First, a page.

Wealth of sur­prises lurk in cars

Some ve­hi­cles are full of bling, but usu­ally it’s not that glam­orous

Mt Druitt - St Mary's Standard (East) - - NEWS - Mi­randa Mur­phy is a mother of three and a jour­nal­ist at The Aus­tralian. Twit­ter: @mur­phymi­randa

I NEARLY spat out my hun­dredth cup of tea the other day read­ing that $3 mil­lion worth of jewellery had been stolen from the tour bus of a Cana­dian mu­sic star.

Blimey — $3 mil­lion worth of bling in their ve­hi­cle?

I’d strug­gle to scrape to­gether $3 in park­ing change from the dash­board thingy in mine.

My au­to­mo­bile con­tains no jewellery.

In­stead there’s a crum­pled iced cof­fee box, about 30 use­less pens and one big-ticket item: a large forked stick that my five-year-old in­tends to use for a sling­shot.

That’s the dif­fer­ence be­tween celebrity wheels and your classic fam­ily car.

Our house­hold drives one of those an­noy­ing sev­enseater 4WD tanks, nec­es­sar­ily huge enough to squeeze in all our kids, their gear, their friends, their friends’ gear and their gear’s gear.

It’s only the sec­ond newnew mo­tor my hus­band and I have owned, after a run of “quaint” or “quirky” old clunkers that ended with the on­set of our par­ent­ing era.

We were so high on its new-car smell that we naively tried to keep our lat­est ve­hi­cle pris­tine de­spite the three small chil­dren oc­cu­py­ing it.

Fast-for­ward five years and it’s like a job for CSI Sydney in­side there.

There’s a strange sym­bol scrawled in Biro on the ceil­ing that no one has claimed re­spon­si­bil­ity for, de­spite heavy in­ter­ro­ga­tion.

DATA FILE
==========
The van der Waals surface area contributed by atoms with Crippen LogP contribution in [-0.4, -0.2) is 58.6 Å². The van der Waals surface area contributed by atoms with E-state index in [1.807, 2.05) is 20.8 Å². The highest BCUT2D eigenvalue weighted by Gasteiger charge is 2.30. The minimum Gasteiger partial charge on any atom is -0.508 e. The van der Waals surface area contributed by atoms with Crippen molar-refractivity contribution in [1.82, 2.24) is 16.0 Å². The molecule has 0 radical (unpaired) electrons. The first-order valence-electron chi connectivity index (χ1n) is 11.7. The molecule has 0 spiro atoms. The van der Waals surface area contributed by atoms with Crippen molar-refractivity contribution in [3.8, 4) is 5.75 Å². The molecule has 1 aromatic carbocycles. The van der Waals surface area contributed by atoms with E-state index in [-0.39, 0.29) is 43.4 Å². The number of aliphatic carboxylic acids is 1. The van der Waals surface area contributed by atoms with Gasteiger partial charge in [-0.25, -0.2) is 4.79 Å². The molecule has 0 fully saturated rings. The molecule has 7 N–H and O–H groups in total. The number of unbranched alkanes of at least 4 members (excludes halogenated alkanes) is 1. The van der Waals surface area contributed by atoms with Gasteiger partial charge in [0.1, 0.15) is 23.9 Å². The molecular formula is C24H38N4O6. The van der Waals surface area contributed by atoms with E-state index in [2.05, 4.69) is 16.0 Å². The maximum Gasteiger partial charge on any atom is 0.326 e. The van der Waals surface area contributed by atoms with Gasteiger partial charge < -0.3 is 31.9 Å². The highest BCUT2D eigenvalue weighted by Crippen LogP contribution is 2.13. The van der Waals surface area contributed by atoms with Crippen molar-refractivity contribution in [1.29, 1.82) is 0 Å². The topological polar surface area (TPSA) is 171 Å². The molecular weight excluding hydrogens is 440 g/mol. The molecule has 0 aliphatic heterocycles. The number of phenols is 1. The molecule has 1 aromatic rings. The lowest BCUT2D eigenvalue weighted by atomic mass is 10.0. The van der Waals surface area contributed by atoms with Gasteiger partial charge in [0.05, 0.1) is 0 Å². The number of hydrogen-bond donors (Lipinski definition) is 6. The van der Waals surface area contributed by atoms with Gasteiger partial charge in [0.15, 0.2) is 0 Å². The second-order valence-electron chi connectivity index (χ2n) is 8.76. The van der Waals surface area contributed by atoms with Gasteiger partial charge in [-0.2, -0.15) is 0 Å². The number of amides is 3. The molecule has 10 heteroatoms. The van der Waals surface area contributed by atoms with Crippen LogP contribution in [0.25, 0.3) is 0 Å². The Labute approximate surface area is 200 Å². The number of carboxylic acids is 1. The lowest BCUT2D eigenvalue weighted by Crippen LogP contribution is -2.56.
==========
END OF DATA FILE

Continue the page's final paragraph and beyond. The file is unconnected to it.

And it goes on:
Uniden­ti­fied sub­stances are deeply em­bed­ded in the up­hol­stery.

There’s sun­screen, or pos­si­bly tooth­paste, sunken into door han­dles.

There’s tiny bits of fos­silised food­stuffs and mi­cro­scopic Lego in every cranny.

Shoe prints are in­deli­bly stamped on the backs of the head­rests, some­how, and a beach full of sand from var­i­ous lo­ca­tions is in­grained un­der­foot. Miss­ing jig­saw pieces, cru­cial bits of pa­per, a tonne of DNA-in­fused hair elas­tics — they all get sucked into the ve­hic­u­lar vor­tex.

I do re­quire the kids to put their rub­bish in the “door bins” but clean­ing them out can be as creepy as stick­ing your hand in a box of taran­tu­las. The far “back back” of the car, home to the ex­tra two seats, re­mains as un­charted ter­ri­tory.

I try not to go there but re­cently found a whole mum­mi­fied or­ange — it must have es­caped from the shop­ping and died a lonely death.

And we’re not a par­tic­u­larly sporty bunch, yet in our wagon there’s the un­mis­take­able thud of a ball rolling around, some­where at foot level, each time we take a cor­ner — that ball will never be found.

So I pity the fool who breaks in to our fam­ily ride look­ing for jewellery.

Still, as al­ways, it could be worse. Years ago a col­league took her car to a me­chanic, com­plain­ing about it los­ing power and conk­ing out, no mat­ter how hard she pressed on the ac­cel­er­a­tor.

“Leave it here, love” he said. “I’ll call you when it’s done.” Five min­utes later he rang cheer­fully to re­port it fixed. Re­turn­ing to pick up her trou­ble­some jalopy, my friend said: “That was quick! So what was the prob­lem?”

Clonk, the me­chanic plopped a tin of peaches onto the desk.

“This was un­der your ac­cel­er­a­tor pedal,” he replied.

“No charge.”

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